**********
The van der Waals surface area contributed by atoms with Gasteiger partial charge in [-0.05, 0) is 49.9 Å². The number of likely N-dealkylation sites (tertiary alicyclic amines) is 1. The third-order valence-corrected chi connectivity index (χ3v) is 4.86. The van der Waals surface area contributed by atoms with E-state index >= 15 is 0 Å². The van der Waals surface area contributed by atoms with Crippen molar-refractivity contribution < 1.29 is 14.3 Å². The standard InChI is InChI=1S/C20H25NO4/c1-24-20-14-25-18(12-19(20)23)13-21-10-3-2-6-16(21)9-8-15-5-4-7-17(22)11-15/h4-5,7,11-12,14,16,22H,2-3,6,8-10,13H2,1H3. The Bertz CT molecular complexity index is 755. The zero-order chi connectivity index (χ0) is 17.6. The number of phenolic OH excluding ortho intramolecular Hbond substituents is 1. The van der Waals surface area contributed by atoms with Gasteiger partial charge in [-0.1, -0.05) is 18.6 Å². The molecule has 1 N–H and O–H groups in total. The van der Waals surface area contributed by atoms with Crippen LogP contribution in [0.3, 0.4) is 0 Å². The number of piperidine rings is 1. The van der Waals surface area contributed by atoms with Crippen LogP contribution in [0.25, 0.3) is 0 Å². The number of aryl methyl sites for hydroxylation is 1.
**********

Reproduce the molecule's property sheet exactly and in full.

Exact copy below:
The van der Waals surface area contributed by atoms with Gasteiger partial charge in [-0.05, 0) is 49.9 Å². The number of likely N-dealkylation sites (tertiary alicyclic amines) is 1. The third-order valence-corrected chi connectivity index (χ3v) is 4.86. The van der Waals surface area contributed by atoms with E-state index >= 15 is 0 Å². The van der Waals surface area contributed by atoms with Crippen molar-refractivity contribution < 1.29 is 14.3 Å². The standard InChI is InChI=1S/C20H25NO4/c1-24-20-14-25-18(12-19(20)23)13-21-10-3-2-6-16(21)9-8-15-5-4-7-17(22)11-15/h4-5,7,11-12,14,16,22H,2-3,6,8-10,13H2,1H3. The Bertz CT molecular complexity index is 755. The zero-order chi connectivity index (χ0) is 17.6. The number of phenolic OH excluding ortho intramolecular Hbond substituents is 1. The van der Waals surface area contributed by atoms with Gasteiger partial charge in [-0.1, -0.05) is 18.6 Å². The molecule has 1 N–H and O–H groups in total. The van der Waals surface area contributed by atoms with Crippen LogP contribution in [0.3, 0.4) is 0 Å². The number of piperidine rings is 1. The van der Waals surface area contributed by atoms with Crippen LogP contribution in [0.25, 0.3) is 0 Å². The number of aryl methyl sites for hydroxylation is 1.